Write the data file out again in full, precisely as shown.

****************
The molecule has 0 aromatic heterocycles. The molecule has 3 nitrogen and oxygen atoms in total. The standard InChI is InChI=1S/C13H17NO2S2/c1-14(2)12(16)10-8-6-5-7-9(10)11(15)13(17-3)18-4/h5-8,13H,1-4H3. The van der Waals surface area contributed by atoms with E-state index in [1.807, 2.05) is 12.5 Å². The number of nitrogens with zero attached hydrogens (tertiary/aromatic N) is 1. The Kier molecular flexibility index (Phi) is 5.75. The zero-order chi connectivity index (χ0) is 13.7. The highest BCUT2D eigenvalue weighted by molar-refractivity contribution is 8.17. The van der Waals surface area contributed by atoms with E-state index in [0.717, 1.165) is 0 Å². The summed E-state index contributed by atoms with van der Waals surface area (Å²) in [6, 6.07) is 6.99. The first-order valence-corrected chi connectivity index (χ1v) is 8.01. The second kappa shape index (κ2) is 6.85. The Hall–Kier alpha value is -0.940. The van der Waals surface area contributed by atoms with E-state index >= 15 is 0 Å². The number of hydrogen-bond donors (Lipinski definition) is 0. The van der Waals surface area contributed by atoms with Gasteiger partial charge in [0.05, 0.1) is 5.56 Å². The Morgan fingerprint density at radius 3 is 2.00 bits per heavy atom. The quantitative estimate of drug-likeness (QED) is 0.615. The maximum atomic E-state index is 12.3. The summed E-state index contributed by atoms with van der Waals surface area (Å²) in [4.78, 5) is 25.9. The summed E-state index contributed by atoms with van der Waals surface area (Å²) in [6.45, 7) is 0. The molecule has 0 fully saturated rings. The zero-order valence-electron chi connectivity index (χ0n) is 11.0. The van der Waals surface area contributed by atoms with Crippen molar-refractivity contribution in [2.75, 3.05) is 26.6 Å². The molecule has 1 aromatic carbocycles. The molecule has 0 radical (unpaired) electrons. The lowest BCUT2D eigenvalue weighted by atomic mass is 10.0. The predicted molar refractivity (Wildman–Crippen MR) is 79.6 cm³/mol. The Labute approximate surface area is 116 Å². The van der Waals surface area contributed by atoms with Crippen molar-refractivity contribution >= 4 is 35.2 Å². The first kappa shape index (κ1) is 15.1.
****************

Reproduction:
The molecule has 0 aromatic heterocycles. The molecule has 3 nitrogen and oxygen atoms in total. The standard InChI is InChI=1S/C13H17NO2S2/c1-14(2)12(16)10-8-6-5-7-9(10)11(15)13(17-3)18-4/h5-8,13H,1-4H3. The van der Waals surface area contributed by atoms with E-state index in [1.807, 2.05) is 12.5 Å². The number of nitrogens with zero attached hydrogens (tertiary/aromatic N) is 1. The Kier molecular flexibility index (Phi) is 5.75. The zero-order chi connectivity index (χ0) is 13.7. The highest BCUT2D eigenvalue weighted by molar-refractivity contribution is 8.17. The van der Waals surface area contributed by atoms with E-state index in [0.717, 1.165) is 0 Å². The summed E-state index contributed by atoms with van der Waals surface area (Å²) in [6, 6.07) is 6.99. The first-order valence-corrected chi connectivity index (χ1v) is 8.01. The second kappa shape index (κ2) is 6.85. The Hall–Kier alpha value is -0.940. The van der Waals surface area contributed by atoms with E-state index >= 15 is 0 Å². The number of hydrogen-bond donors (Lipinski definition) is 0. The van der Waals surface area contributed by atoms with Gasteiger partial charge in [0.05, 0.1) is 5.56 Å². The Morgan fingerprint density at radius 3 is 2.00 bits per heavy atom. The quantitative estimate of drug-likeness (QED) is 0.615. The maximum atomic E-state index is 12.3. The summed E-state index contributed by atoms with van der Waals surface area (Å²) in [4.78, 5) is 25.9. The summed E-state index contributed by atoms with van der Waals surface area (Å²) in [6.45, 7) is 0. The molecule has 0 fully saturated rings. The zero-order valence-electron chi connectivity index (χ0n) is 11.0. The van der Waals surface area contributed by atoms with Crippen molar-refractivity contribution in [2.75, 3.05) is 26.6 Å². The molecule has 1 aromatic carbocycles. The molecule has 0 radical (unpaired) electrons. The lowest BCUT2D eigenvalue weighted by atomic mass is 10.0. The predicted molar refractivity (Wildman–Crippen MR) is 79.6 cm³/mol. The Labute approximate surface area is 116 Å². The van der Waals surface area contributed by atoms with Crippen molar-refractivity contribution >= 4 is 35.2 Å². The first kappa shape index (κ1) is 15.1.